Tax receipts were pummelled due to lower economic activity associated with the COVID pandemic. This chart highlights the development of notable duties that together help to highlight the effect of the pandemic on government income. Use the key to highlight specific duties.
What does the chart show?
The chart tells a story of how government tax receipts have evolved over the COVID 19 pandemic. Six key categories are chosen to highlight the evolution of public finances during a financially difficult period for the government, showing tax receipts for each calendar month. Data points are compared to their equivalent month in 2019 to adjust for seasonal variations in taxation income.
Why is the chart interesting?
Air passenger duty has been an obvious casualty as the aviation industry ground to a halt due to restrictions on foreign travel. The number of people flying fell by 93.6% at its trough. This was reflected in a 76.3% reduction in receipts in 2020, leaving government finances short of £2.9bn. Restrictions on foreign travel have also been accompanied by a reluctance to travel, with 72% of British people suggesting they have no intention to take a flight in the near future, according to a recent YouGov poll. The loss of activity has led to calls for the government to scrap air passenger duty, with Michael O’Leary, Chief Executive of Ryanair, suggesting that a 2-3 year suspension in the duty could save the aviation industry. After stalling at less than 80% of pre-pandemic levels for most of the last year and a half, air passenger duty receipts have started to improve since June, owing to the easing of lockdown restrictions, and increased vaccine confidence, though it has some way to go before reaching 2019 levels.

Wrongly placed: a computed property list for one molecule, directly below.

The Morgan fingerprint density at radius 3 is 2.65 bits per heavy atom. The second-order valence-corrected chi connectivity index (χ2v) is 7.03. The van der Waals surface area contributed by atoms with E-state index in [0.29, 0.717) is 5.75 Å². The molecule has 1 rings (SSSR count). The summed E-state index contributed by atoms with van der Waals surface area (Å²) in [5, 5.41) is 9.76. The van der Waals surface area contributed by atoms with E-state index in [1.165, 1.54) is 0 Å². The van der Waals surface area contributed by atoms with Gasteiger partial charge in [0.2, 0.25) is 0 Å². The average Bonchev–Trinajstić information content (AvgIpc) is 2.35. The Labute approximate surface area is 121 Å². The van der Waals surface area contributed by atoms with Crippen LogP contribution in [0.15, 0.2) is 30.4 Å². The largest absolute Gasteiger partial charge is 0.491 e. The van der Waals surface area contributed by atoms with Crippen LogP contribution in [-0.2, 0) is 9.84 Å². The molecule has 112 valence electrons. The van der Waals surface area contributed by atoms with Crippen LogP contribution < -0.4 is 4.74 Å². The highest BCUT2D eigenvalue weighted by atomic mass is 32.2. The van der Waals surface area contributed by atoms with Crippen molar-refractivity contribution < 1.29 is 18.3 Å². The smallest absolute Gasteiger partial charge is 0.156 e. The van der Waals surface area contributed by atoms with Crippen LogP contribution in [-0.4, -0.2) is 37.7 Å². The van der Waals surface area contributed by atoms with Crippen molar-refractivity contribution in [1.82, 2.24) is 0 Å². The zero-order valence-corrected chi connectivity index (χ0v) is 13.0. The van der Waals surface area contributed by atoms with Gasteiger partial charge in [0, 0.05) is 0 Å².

The Chancellor announced a temporary 100% business rates relief for retail, hospitality and leisure businesses, which took effect in April 2020. Prior to this, receipts had fallen by around 8% compared to 2019. Between April 2020 and June 2021, receipts remained relatively steady, suggesting the relief had been successful in keeping retail and hospitality venues in business. June saw business rate relief fall to 66%, resulting in an increase in receipts. As the pandemic has accelerated a shift towards online retail, the business rates relief potentially presents a window of opportunity to those who have long been calling for reform, with chief executives of British businesses such as Tesco and Waterstones pressing this issue to the Chancellor ahead of the last budget.
Fuel duty highlights an obvious consequence of lockdown: reduced travel. Each inflection point on the chart (February 2020, May 2020, October 2020, March 2021), is exactly on, or very close to the imposition or easing of restrictions. An interesting point is the depth of the reduction in the first lockdown compared to the second. Fuel duty was 57% below pre-pandemic levels in May 2020, compared to only 35% in March 2021. As the chart displays, receipts are now roughly back up to pre-pandemic levels.